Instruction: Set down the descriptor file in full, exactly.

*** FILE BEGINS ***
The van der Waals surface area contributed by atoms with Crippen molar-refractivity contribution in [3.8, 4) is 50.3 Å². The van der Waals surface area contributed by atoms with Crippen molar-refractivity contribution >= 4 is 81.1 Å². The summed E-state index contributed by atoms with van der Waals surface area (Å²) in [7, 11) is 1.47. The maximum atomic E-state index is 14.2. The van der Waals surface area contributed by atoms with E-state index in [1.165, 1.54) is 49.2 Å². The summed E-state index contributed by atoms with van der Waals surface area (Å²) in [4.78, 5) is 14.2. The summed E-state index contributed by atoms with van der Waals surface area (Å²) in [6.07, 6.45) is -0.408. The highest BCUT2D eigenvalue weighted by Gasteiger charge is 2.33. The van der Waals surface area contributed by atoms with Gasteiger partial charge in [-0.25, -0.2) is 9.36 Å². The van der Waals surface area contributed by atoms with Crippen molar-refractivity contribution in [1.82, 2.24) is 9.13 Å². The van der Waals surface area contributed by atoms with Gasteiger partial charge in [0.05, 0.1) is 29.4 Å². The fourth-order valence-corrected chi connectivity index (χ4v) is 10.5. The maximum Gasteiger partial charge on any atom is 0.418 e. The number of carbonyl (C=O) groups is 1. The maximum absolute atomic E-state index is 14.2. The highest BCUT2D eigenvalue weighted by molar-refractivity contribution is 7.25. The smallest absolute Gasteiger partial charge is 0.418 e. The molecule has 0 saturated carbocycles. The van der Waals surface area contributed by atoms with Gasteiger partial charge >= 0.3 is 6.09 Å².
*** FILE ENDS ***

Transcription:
The van der Waals surface area contributed by atoms with Crippen molar-refractivity contribution in [3.8, 4) is 50.3 Å². The van der Waals surface area contributed by atoms with Crippen molar-refractivity contribution >= 4 is 81.1 Å². The summed E-state index contributed by atoms with van der Waals surface area (Å²) in [7, 11) is 1.47. The maximum atomic E-state index is 14.2. The van der Waals surface area contributed by atoms with E-state index in [1.165, 1.54) is 49.2 Å². The summed E-state index contributed by atoms with van der Waals surface area (Å²) in [4.78, 5) is 14.2. The summed E-state index contributed by atoms with van der Waals surface area (Å²) in [6.07, 6.45) is -0.408. The highest BCUT2D eigenvalue weighted by Gasteiger charge is 2.33. The van der Waals surface area contributed by atoms with Gasteiger partial charge in [-0.25, -0.2) is 9.36 Å². The van der Waals surface area contributed by atoms with Crippen molar-refractivity contribution in [1.82, 2.24) is 9.13 Å². The van der Waals surface area contributed by atoms with Gasteiger partial charge in [0.05, 0.1) is 29.4 Å². The fourth-order valence-corrected chi connectivity index (χ4v) is 10.5. The maximum Gasteiger partial charge on any atom is 0.418 e. The number of carbonyl (C=O) groups is 1. The maximum absolute atomic E-state index is 14.2. The highest BCUT2D eigenvalue weighted by molar-refractivity contribution is 7.25. The smallest absolute Gasteiger partial charge is 0.418 e. The molecule has 0 saturated carbocycles. The van der Waals surface area contributed by atoms with Gasteiger partial charge >= 0.3 is 6.09 Å².